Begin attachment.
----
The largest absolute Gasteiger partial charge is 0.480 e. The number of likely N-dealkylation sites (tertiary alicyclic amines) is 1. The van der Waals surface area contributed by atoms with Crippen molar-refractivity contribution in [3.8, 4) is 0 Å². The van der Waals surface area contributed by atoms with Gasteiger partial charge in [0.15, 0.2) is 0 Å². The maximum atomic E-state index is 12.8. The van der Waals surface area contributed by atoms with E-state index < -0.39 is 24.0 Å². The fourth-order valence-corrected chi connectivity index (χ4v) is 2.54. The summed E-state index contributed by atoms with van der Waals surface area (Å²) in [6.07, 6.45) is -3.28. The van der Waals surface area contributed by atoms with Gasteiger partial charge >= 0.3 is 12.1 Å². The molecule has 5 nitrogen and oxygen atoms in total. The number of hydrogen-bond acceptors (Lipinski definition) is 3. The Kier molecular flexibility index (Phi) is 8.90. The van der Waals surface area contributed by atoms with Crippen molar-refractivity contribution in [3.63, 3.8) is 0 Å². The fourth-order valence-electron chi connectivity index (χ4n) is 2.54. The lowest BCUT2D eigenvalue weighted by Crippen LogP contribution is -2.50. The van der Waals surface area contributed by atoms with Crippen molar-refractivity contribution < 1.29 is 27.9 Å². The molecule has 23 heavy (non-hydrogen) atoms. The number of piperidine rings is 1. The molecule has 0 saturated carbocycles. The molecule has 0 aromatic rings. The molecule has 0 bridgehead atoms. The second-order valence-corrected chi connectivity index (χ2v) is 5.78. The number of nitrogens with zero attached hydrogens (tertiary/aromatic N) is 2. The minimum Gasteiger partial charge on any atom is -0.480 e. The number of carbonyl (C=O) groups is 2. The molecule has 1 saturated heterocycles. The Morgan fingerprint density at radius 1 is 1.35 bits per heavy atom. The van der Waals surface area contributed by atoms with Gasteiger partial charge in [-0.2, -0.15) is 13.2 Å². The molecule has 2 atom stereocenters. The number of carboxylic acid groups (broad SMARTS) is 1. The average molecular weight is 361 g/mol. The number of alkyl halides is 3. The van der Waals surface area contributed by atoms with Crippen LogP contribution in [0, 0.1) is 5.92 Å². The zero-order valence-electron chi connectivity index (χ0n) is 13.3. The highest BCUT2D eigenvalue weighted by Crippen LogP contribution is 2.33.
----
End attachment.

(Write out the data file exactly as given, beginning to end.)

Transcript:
The largest absolute Gasteiger partial charge is 0.480 e. The number of likely N-dealkylation sites (tertiary alicyclic amines) is 1. The van der Waals surface area contributed by atoms with Crippen molar-refractivity contribution in [3.8, 4) is 0 Å². The van der Waals surface area contributed by atoms with Gasteiger partial charge in [0.15, 0.2) is 0 Å². The maximum atomic E-state index is 12.8. The van der Waals surface area contributed by atoms with E-state index < -0.39 is 24.0 Å². The fourth-order valence-corrected chi connectivity index (χ4v) is 2.54. The summed E-state index contributed by atoms with van der Waals surface area (Å²) in [6.07, 6.45) is -3.28. The van der Waals surface area contributed by atoms with Gasteiger partial charge >= 0.3 is 12.1 Å². The molecule has 5 nitrogen and oxygen atoms in total. The number of hydrogen-bond acceptors (Lipinski definition) is 3. The Kier molecular flexibility index (Phi) is 8.90. The van der Waals surface area contributed by atoms with Crippen molar-refractivity contribution in [3.63, 3.8) is 0 Å². The fourth-order valence-electron chi connectivity index (χ4n) is 2.54. The lowest BCUT2D eigenvalue weighted by Crippen LogP contribution is -2.50. The van der Waals surface area contributed by atoms with Crippen molar-refractivity contribution < 1.29 is 27.9 Å². The molecule has 23 heavy (non-hydrogen) atoms. The number of piperidine rings is 1. The molecule has 0 saturated carbocycles. The molecule has 0 aromatic rings. The molecule has 0 bridgehead atoms. The second-order valence-corrected chi connectivity index (χ2v) is 5.78. The number of nitrogens with zero attached hydrogens (tertiary/aromatic N) is 2. The minimum Gasteiger partial charge on any atom is -0.480 e. The number of carbonyl (C=O) groups is 2. The molecule has 1 saturated heterocycles. The Morgan fingerprint density at radius 1 is 1.35 bits per heavy atom. The van der Waals surface area contributed by atoms with Gasteiger partial charge in [-0.2, -0.15) is 13.2 Å². The molecule has 2 atom stereocenters. The number of carboxylic acid groups (broad SMARTS) is 1. The average molecular weight is 361 g/mol. The number of alkyl halides is 3. The van der Waals surface area contributed by atoms with Crippen LogP contribution in [0, 0.1) is 5.92 Å². The zero-order valence-electron chi connectivity index (χ0n) is 13.3. The highest BCUT2D eigenvalue weighted by Crippen LogP contribution is 2.33.